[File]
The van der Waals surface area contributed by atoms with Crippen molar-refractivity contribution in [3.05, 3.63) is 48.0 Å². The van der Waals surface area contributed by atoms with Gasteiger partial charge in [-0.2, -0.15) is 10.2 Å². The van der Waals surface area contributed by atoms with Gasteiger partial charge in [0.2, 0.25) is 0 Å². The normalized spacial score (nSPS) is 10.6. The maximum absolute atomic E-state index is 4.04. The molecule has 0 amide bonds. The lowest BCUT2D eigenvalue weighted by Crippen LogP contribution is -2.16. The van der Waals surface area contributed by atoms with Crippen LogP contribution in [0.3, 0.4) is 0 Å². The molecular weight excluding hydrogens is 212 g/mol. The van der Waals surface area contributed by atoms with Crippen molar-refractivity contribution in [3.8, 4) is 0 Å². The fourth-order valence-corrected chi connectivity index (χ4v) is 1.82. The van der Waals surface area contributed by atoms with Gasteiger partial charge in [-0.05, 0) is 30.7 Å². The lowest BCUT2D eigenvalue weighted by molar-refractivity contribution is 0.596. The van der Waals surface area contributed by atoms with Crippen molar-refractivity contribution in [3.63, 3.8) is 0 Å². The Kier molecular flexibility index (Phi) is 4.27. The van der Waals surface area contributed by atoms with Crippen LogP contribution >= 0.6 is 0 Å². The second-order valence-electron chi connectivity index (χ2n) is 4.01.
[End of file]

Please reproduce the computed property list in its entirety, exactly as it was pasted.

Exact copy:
The van der Waals surface area contributed by atoms with Crippen molar-refractivity contribution in [3.05, 3.63) is 48.0 Å². The van der Waals surface area contributed by atoms with Gasteiger partial charge in [-0.2, -0.15) is 10.2 Å². The van der Waals surface area contributed by atoms with Gasteiger partial charge in [0.2, 0.25) is 0 Å². The normalized spacial score (nSPS) is 10.6. The maximum absolute atomic E-state index is 4.04. The molecule has 0 amide bonds. The lowest BCUT2D eigenvalue weighted by Crippen LogP contribution is -2.16. The van der Waals surface area contributed by atoms with Crippen LogP contribution in [0.3, 0.4) is 0 Å². The molecular weight excluding hydrogens is 212 g/mol. The van der Waals surface area contributed by atoms with Crippen molar-refractivity contribution in [3.8, 4) is 0 Å². The fourth-order valence-corrected chi connectivity index (χ4v) is 1.82. The van der Waals surface area contributed by atoms with Gasteiger partial charge in [-0.05, 0) is 30.7 Å². The lowest BCUT2D eigenvalue weighted by molar-refractivity contribution is 0.596. The van der Waals surface area contributed by atoms with Crippen molar-refractivity contribution in [3.63, 3.8) is 0 Å². The Kier molecular flexibility index (Phi) is 4.27. The van der Waals surface area contributed by atoms with Crippen LogP contribution >= 0.6 is 0 Å². The second-order valence-electron chi connectivity index (χ2n) is 4.01.